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February 10, 2011 / Siobhan Argent

‘In My Skin’ by Kate Holden


In My Skin: a memoir

Image courtesy penguin.com.au

If you’re a publisher and you want a book that sells, you publish stuff about sex. Generally, the quality of the literature doesn’t really matter. I’m a reader, I should know; I can’t help myself if I see a lurid story or the promise of titillation. The briefest whisper of sexual misadventure and I’m suckered in like a stay-at-home-mum watching a infomercial about vacuum-pack storage. While I might lapse into boredom five pages in to one of these books and just flick to the good parts, it still means that I’ve given the book with the promise of sex more of a chance than I would have otherwise.

In My Skin doesn’t really fall into the category of sex-for-titillation. And I’ll admit, I finished the book but gave it to my mother, so my direct references to sections of the story might be a bit fuzzy. But don’t blame me; it’s all Mum’s fault.

So, back to the book, and we begin serenely enough; Kate Holden is a young, naive Melbourne Uni student, quiet and introverted, shy around men and unwilling to experiment. She’s writing a thesis on Anais Nin, a twentieth-century writer famous for her erotica, and spends her time buried in her treasured books. Holden’s passion for books shows in the writing; it’s consistently lyrical and somehow oddly sweet, even when she moves onto her discovery of heroin.

Her approach to her eventual drug addiction is glamour-free and unfailingly honest, and not a little bit frightening. Her description of her inclination to try the drug, surrounding by an experimental group of friends, is frighteningly simple. It goes some way to showing how a personality type least likely to stumbles into the drug trap, and falls hard. It doesn’t take long before she’s on a very familiar path towards a life dominated by heroin, driving her out of the protective cocoon she has enjoyed with her family for so long and onto the streets of St. Kilda, where she progressively works her way up the sex-worker food chain.

In My Skin is not about smut, and Holden has been careful not to make it so. She doesn’t hold back on the details, but she does offer highly prized intellectual insight into the machinations of the brothel industry in Melbourne. It’s rare for a prostitute to have a tertiary background, and it’s here that Holden’s Arts degree comes in handy; she can apply her analytical skills to a very real industry and come up with new insight that de-glorifies the sex trade. This is not Diary of a Call Girl (or at least, it’s not the Billie Piper mini-series). And this is definitely not Pretty Woman.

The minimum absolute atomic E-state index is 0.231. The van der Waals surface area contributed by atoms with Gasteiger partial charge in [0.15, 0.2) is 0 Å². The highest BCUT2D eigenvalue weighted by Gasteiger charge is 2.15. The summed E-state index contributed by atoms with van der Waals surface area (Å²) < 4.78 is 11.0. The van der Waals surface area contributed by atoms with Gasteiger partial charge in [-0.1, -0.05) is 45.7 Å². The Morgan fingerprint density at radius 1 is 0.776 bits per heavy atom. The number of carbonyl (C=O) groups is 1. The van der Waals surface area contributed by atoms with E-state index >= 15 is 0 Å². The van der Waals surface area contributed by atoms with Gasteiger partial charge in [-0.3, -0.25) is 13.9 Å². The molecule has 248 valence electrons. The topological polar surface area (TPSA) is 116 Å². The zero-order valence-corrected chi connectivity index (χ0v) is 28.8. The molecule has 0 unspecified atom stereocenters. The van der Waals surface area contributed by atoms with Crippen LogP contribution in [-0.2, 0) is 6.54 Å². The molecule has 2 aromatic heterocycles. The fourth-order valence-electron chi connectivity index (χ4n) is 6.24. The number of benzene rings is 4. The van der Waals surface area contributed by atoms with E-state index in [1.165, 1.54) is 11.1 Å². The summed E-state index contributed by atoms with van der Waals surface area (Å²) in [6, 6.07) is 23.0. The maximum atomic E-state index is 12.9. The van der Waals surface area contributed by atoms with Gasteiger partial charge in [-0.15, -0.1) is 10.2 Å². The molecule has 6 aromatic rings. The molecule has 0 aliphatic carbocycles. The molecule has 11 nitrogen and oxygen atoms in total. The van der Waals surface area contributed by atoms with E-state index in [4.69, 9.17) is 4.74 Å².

What strikes me most about In My Skin is the blandness of sex. There’s nothing particularly fabulous about being a prostitute, but there are also a myriad of reasons why women become prostitutes, and Holden’s interactions with other sex workers provide an insight into some of the reasons why. The girls in the brothel almost seem like distant relations to the reader; somehow familiar, but in many ways total strangers. But given the workplace, it’s little surprise these women want to keep some areas of their own lives to themselves; Holden describes the most commonly requested sex acts just like someone reeling off what’s on offer at a pizza shop. The dangerous and disturbing situations she finds herself in become part of the job. In the end it’s the gradual emotional shield she begins to construct around herself that is probably the most disturbing thing about her entire experience.

Some people will argue that this is just like any other sex-worker tell-all; that it’s tawdry, and that it’s been well-publicised and well-received because she understands how to write, and she has attention-grabbing subject matter, but it’s more than that. Holden approaches her story as a painter analyses his artwork; by standing back, pulling away, and analysing how all the elements of the image pull together. She is unafraid to dwell on her family’s reaction, on her own suffering, on the pull of the drug and her inability to feel any desire to let heroin go. She seems perfectly capable of understanding how all of these things happened without feeling the need to defend her actions. It means her audience is allowed more than an ‘inside peek’; the reader is permitted to inhabit the mind of someone whose life has not quite gone according to plan. And it’s an incredibly difficult ride, but not nearly as woe-ridden as you might think.

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